The Evercolor Shadow Sticks have the standard twist-up eyeshadow crayon packaging; although I'm not so happy with the pretty but impractical white color of the stick (magnifies all the smudgy prints) or the fact that the shade name is printed on the side of the packaging without a colored tip indicating the actual shade. I only own this one Mally Shadow Stick, so it's not a huge deal, but I imagine if you have a few, finding the shade you're looking for in a drawer full of pencils is a bit of a pain in the backside.
Sorry for the phallic close-up.
And that's about it when it comes to my nit-picking about the product. There's nothing else to complain about - the Evercolor Shadow Stick in Dusk is simply a damn fine cream shadow crayon. It's smooth, soft, pigmented and blendable, and the shade Dusk is a beautiful medium mauve with complex shimmer (I spot silver, pink, orange and teal flecks) and an almost glossy wet finish on the eyes.
Compared to my other plums and warm taupes in the cream format, Mally's Dusk is the closest to Avon Extralasting Eyeshadow Pencil in Amethyst, but slightly lighter, rosier and more shimmery. Chanel Illusion d'Ombre in New Moon leans more burgundy, has less pigmentation but larger particles of shimmer/micro glitter. Both the Maybelline Color Tattoo in Bad to the Bronze and Benefit Creaseles Cream Shadow in No Pressure are more golden brown/taupe, and more of a pearl finish.
L-R: Mally Shadow Stick in Dusk, Chanel Illusion d'Ombre in New Moon, Maybelline Color Tattoo in Bad to the Bronze, Benefit Creaseless Cream in No Pressure, Avon Extralasting Pencil in Amethyst
Now here's what happened when I tried to remove these swatches with Avene Micellar Water, which I always use for blog-related swatching sessions. Chanel was gone in seconds, Maybelline Color Tattoo and Benefit Creaseless Cream resisted gentle swiping but started to give way to manic scrubbing, while Mally's Evercolor Shadow Stick and Avon Extralasting Pencil remained completely intact. How on Earth...?! I hasten to add that the Mally Shadow Stick lasts just as well on my actual (oily) lids. In the face shots, the photo on the left was taken about 5 hours into the wear, after taking two speedy and sweaty walks in Central Park, 2 miles each. You can see some slight unevenness in the photo, but to my naked eye, there was no creasing whatsoever. I tested it again a couple days later, this time carrying a mountain bike up and down subway stairs, and riding the hotter-than-hell subway with said bike (don't ask). Again, no creasing or budging without additional priming, until I took my make-up off with a cleansing oil at night.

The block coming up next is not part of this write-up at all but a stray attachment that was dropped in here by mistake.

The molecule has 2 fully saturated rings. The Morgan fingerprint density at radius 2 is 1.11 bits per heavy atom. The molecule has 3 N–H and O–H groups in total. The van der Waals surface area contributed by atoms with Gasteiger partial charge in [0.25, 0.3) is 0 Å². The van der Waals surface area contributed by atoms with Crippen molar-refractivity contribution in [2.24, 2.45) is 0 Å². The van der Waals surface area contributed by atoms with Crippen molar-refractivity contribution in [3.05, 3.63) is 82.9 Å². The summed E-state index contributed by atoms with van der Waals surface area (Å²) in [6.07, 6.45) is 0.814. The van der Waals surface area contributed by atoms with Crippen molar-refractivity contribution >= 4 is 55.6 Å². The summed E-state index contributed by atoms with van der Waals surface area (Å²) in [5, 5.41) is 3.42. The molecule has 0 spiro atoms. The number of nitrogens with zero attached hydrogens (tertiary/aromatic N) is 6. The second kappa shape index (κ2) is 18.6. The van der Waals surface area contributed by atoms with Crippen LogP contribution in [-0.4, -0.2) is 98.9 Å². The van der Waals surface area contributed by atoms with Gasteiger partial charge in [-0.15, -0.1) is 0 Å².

In the photo on the left, I'm wearing Mally's Dusk all over the lid, with Rouge Bunny Rouge Delicate Hummingbird in the outer corner, blended up and out, and Too Faced Naked Beach in the inner corner to highlight. In the photo on the right, I have Dusk all over the lid and blended out into the crease, with Burberry Midnight Brown along the upper lashline, blended out in a wing shape at the outer corner. I definitely prefer the plummier look on the left as I felt that golden tones in Midnight Brown clashed a bit with the rosiness of Dusk, but overall, it's a very versatile shade, either on its own or for layering with powder shadows.
Have you tried anything from Mally Beauty? What are your favorites from this brand? And by the way - ready yourself for a mammoth of a post comparing all the cream shadow sticks in my posession, which I promised a while back (last year, more like). It's coming!